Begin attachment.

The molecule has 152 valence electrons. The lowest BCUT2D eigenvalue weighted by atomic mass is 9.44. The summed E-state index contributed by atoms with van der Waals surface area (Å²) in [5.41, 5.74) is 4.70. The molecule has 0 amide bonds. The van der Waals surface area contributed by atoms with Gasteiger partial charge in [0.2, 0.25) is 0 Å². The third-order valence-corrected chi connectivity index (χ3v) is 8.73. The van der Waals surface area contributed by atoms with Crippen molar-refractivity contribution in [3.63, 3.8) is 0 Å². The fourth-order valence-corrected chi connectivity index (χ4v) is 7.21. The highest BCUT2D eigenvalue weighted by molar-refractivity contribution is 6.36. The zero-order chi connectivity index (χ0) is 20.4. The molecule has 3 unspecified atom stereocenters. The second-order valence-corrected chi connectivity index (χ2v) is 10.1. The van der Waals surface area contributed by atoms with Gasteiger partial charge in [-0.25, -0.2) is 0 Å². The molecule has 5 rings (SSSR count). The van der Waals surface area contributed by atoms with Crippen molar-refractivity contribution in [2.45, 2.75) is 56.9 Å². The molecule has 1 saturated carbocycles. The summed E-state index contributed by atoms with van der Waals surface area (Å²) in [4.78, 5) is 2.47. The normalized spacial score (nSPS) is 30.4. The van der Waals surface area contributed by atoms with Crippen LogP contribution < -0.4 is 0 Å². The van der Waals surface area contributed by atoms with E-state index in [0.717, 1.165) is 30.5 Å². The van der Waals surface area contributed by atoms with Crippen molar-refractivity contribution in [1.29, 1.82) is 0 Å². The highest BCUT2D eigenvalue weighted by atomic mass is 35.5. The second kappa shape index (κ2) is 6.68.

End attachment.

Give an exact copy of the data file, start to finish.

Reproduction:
The molecule has 152 valence electrons. The lowest BCUT2D eigenvalue weighted by atomic mass is 9.44. The summed E-state index contributed by atoms with van der Waals surface area (Å²) in [5.41, 5.74) is 4.70. The molecule has 0 amide bonds. The van der Waals surface area contributed by atoms with Gasteiger partial charge in [0.2, 0.25) is 0 Å². The third-order valence-corrected chi connectivity index (χ3v) is 8.73. The van der Waals surface area contributed by atoms with Crippen molar-refractivity contribution in [3.63, 3.8) is 0 Å². The fourth-order valence-corrected chi connectivity index (χ4v) is 7.21. The highest BCUT2D eigenvalue weighted by molar-refractivity contribution is 6.36. The zero-order chi connectivity index (χ0) is 20.4. The molecule has 3 unspecified atom stereocenters. The second-order valence-corrected chi connectivity index (χ2v) is 10.1. The van der Waals surface area contributed by atoms with Gasteiger partial charge in [-0.25, -0.2) is 0 Å². The molecule has 5 rings (SSSR count). The van der Waals surface area contributed by atoms with Crippen molar-refractivity contribution in [2.45, 2.75) is 56.9 Å². The molecule has 1 saturated carbocycles. The summed E-state index contributed by atoms with van der Waals surface area (Å²) in [4.78, 5) is 2.47. The normalized spacial score (nSPS) is 30.4. The van der Waals surface area contributed by atoms with Crippen LogP contribution < -0.4 is 0 Å². The van der Waals surface area contributed by atoms with E-state index in [0.717, 1.165) is 30.5 Å². The van der Waals surface area contributed by atoms with Crippen molar-refractivity contribution in [1.29, 1.82) is 0 Å². The highest BCUT2D eigenvalue weighted by atomic mass is 35.5. The second kappa shape index (κ2) is 6.68.